• Friday, Oct. 23. ALT-COUNTRY: TANNERSVILLE

• Friday, Oct. 30. HALLOWEEN SILENT FILM SCREENING WITH LIVE SCORE: LIGHT UPON BLIGHT

Rob Harmon’s recommendations 10/29/13

ROB HARMON’S RECOMMENDATIONS 10/29/13

Rob_Harmon_image_for_picksThe Horror! The Horror!

Personally, I enjoy watching horror movies any time of the year—occasionally binging on them like a kid on candy corn—but I understand that, around Halloween, they do go with the season. After all, what better way to celebrate the autumn and longer, chillier nights than to pop in a really scary movie and watch it with friends, family, or, gulp, do you dare it alone? Of course, there are many different kinds of horror films—serious, silly, scary, satirical, campy, slasher, haunted house, giallo, vampire, zombie, werewolf, witchcraft, American, British, Japanese, Italian, etc.—but, undaunted, I have attempted to gather together my 100 Favorite Horror Films into one list for your perusal and viewing enjoyment. Happy Halloween!

1. Dawn of the Dead (1978)
2. Psycho (1960)
3. Halloween (1978)
4. Night of the Living Dead (1968)
5. The Texas Chain Saw Massacre (1974)
6. Invasion of the Body Snatchers (1956) (the 1978 remake is surprisingly good, as well)
7. Rosemary’s Baby (1968)
8. The Birds (1963)
9. Videodrome (1983)
10. The Seventh Victim (1943)
11. The Thing from Another World (1951) (+ the 1982 remake!!!)
12. Sisters (1973)
13. Alien (1979)
14. Black Christmas (1974)
15. Dressed to Kill (1980)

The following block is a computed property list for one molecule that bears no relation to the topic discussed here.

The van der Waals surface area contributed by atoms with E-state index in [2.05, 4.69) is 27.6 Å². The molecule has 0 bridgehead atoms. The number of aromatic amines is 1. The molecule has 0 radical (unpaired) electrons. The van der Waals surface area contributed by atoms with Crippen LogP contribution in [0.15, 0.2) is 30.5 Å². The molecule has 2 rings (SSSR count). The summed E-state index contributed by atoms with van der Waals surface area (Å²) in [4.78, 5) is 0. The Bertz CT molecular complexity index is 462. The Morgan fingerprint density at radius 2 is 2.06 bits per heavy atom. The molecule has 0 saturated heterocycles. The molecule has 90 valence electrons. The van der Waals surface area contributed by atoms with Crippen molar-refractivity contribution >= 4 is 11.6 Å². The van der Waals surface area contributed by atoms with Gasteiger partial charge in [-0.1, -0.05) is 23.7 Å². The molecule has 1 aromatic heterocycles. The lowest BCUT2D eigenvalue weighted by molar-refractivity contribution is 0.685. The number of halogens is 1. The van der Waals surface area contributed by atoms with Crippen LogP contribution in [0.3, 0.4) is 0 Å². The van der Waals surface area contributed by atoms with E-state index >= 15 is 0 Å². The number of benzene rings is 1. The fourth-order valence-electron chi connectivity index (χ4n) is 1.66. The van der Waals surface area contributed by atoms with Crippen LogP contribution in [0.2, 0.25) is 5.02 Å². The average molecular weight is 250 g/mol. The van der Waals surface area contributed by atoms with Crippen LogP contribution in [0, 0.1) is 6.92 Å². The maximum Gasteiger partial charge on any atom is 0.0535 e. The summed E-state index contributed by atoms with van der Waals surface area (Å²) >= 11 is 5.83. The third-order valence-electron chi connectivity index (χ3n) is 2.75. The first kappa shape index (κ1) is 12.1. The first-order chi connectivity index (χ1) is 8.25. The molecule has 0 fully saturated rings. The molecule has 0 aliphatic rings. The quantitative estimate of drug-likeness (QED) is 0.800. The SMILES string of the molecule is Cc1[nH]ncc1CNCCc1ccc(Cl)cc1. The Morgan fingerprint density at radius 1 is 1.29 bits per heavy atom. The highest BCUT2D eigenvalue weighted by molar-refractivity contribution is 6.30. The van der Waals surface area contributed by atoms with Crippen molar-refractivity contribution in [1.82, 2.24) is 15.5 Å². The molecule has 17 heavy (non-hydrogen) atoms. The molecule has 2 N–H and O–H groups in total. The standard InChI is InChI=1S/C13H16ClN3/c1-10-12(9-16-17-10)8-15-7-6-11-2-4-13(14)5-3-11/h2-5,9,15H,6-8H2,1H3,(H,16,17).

16. Suspiria (1977)
17. The Evil Dead (1981)
18. Bride of Frankenstein (1935)
19. The Exorcist (1973)
20. A Nightmare on Elm Street (1984)
21. I Walked with a Zombie (1943)
22. The Shining (1980)
23. Island of Lost Souls (1932)
24. Martin (1976)
25. Zombie (1979)
26. Evil Dead II (1987)
27. Daughters of Darkness (1971)
28. Deathdream (1972)
29. Don’t Look Now (1973)
30. God Told Me To (1976)
31. Dead of Night (1945)
32. The Wicker Man (1973)
33. Twitch of the Death Nerve (1971)
34. Blood Feast (1963)
35. The Black Cat (1934)
36. Friday the 13th (1980)
37. Carnival of Souls (1962)
38. The Uninvited (1944)
39. Black Sabbath (1963)
40. Onibaba (1964)
41. The Haunting (1963)
42. Curse of the Demon (1957)
43. The Cabinet of Dr. Caligari (1919)
44. The Omen (1976)
45. The Innocents (1961)
46. They Live (1988)
47. Frankenstein (1931)
48. The Brood (1979)
49. The Last House on the Left (1972)
50. Re-Animator (1985)
51. It’s Alive (1974)
52. Invaders from Mars (1953)
53. Near Dark (1987)
54. Nosferatu (1922)
55. House (1977)
56. The Tomb of Ligeia (1964)
57. Dead Alive (1992)
58. The Mummy (1932)
59. Ringu (1998)
60. The Wolf Man (1941)
61. Carrie (1976)
62. Audition (1999)
63. The Hills Have Eyes (1977)
64. Black Sunday (1960)
65. Jigoku (1960)
66. Poltergeist (1982)
67. The Devil Rides Out (1968)
68. Dracula (1931)
69. Quatermass and the Pit (1967)
70. Basket Case (1982)
71. Phantasm (1979)
72. The Crazies (1973)
73. Scream of Fear (1961)
74. Pulse (2001)
75. Deep Red (1975)
76. Burn, Witch, Burn (1962)
77. The Stuff (1985)
78. Gremlins (1984)
79. Cat People (1942)
80. Lemora: A Child’s Tale of the Supernatural (1973)
81. Possession (1981)
82. Planet of the Vampires (1965)
83. The Invisible Man (1933)
84. An American Werewolf in London (1981)
85. The Masque of the Red Death (1964)
86. Strait-Jacket (1964)
87. The Eye (2002)
88. The Horror of Dracula (1958)
89. The Blob (1958)
90. The Abominable Dr. Phibes (1971)
91. At Midnight I’ll Take Your Soul (1964)
92. Ju-on (2002)
93. Halloween III: Season of the Witch (1982)
94. Shock (1977)
95. Raw Meat (1973)
96. The Howling (1981)
97. Night of the Creeps (1986)